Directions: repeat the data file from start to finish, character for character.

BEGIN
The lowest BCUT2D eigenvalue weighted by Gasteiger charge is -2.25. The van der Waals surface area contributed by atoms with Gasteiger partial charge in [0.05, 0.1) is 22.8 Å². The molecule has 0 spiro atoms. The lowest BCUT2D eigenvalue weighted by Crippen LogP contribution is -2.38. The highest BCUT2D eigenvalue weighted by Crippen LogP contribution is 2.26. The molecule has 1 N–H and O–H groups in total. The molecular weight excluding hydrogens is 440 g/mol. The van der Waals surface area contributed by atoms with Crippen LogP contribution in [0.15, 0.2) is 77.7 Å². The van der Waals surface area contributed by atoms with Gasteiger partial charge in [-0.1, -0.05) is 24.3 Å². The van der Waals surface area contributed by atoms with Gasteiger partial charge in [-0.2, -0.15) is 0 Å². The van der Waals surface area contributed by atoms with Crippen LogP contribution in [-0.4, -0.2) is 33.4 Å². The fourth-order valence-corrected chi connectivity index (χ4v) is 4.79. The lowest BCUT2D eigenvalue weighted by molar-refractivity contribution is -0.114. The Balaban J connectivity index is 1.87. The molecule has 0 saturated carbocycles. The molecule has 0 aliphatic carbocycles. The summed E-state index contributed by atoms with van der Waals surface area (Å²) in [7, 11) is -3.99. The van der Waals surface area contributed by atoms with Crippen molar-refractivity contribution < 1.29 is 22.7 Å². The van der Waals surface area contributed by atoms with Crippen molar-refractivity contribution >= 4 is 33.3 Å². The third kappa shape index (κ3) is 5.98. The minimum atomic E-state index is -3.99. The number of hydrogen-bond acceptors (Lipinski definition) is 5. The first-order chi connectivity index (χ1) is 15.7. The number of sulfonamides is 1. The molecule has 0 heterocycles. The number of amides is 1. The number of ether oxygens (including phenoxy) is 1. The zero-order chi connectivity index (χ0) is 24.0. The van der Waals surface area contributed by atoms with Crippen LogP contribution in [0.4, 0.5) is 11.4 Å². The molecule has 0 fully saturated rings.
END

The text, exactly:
The lowest BCUT2D eigenvalue weighted by Gasteiger charge is -2.25. The van der Waals surface area contributed by atoms with Gasteiger partial charge in [0.05, 0.1) is 22.8 Å². The molecule has 0 spiro atoms. The lowest BCUT2D eigenvalue weighted by Crippen LogP contribution is -2.38. The highest BCUT2D eigenvalue weighted by Crippen LogP contribution is 2.26. The molecule has 1 N–H and O–H groups in total. The molecular weight excluding hydrogens is 440 g/mol. The van der Waals surface area contributed by atoms with Crippen LogP contribution in [0.15, 0.2) is 77.7 Å². The van der Waals surface area contributed by atoms with Gasteiger partial charge in [-0.1, -0.05) is 24.3 Å². The van der Waals surface area contributed by atoms with Gasteiger partial charge in [-0.2, -0.15) is 0 Å². The van der Waals surface area contributed by atoms with Crippen LogP contribution in [-0.4, -0.2) is 33.4 Å². The fourth-order valence-corrected chi connectivity index (χ4v) is 4.79. The lowest BCUT2D eigenvalue weighted by molar-refractivity contribution is -0.114. The Balaban J connectivity index is 1.87. The molecule has 0 saturated carbocycles. The molecule has 0 aliphatic carbocycles. The summed E-state index contributed by atoms with van der Waals surface area (Å²) in [7, 11) is -3.99. The van der Waals surface area contributed by atoms with Crippen molar-refractivity contribution < 1.29 is 22.7 Å². The van der Waals surface area contributed by atoms with Crippen molar-refractivity contribution >= 4 is 33.3 Å². The third kappa shape index (κ3) is 5.98. The minimum atomic E-state index is -3.99. The number of hydrogen-bond acceptors (Lipinski definition) is 5. The first-order chi connectivity index (χ1) is 15.7. The number of sulfonamides is 1. The molecule has 0 heterocycles. The number of amides is 1. The number of ether oxygens (including phenoxy) is 1. The zero-order chi connectivity index (χ0) is 24.0. The van der Waals surface area contributed by atoms with Crippen LogP contribution in [0.4, 0.5) is 11.4 Å². The molecule has 0 fully saturated rings.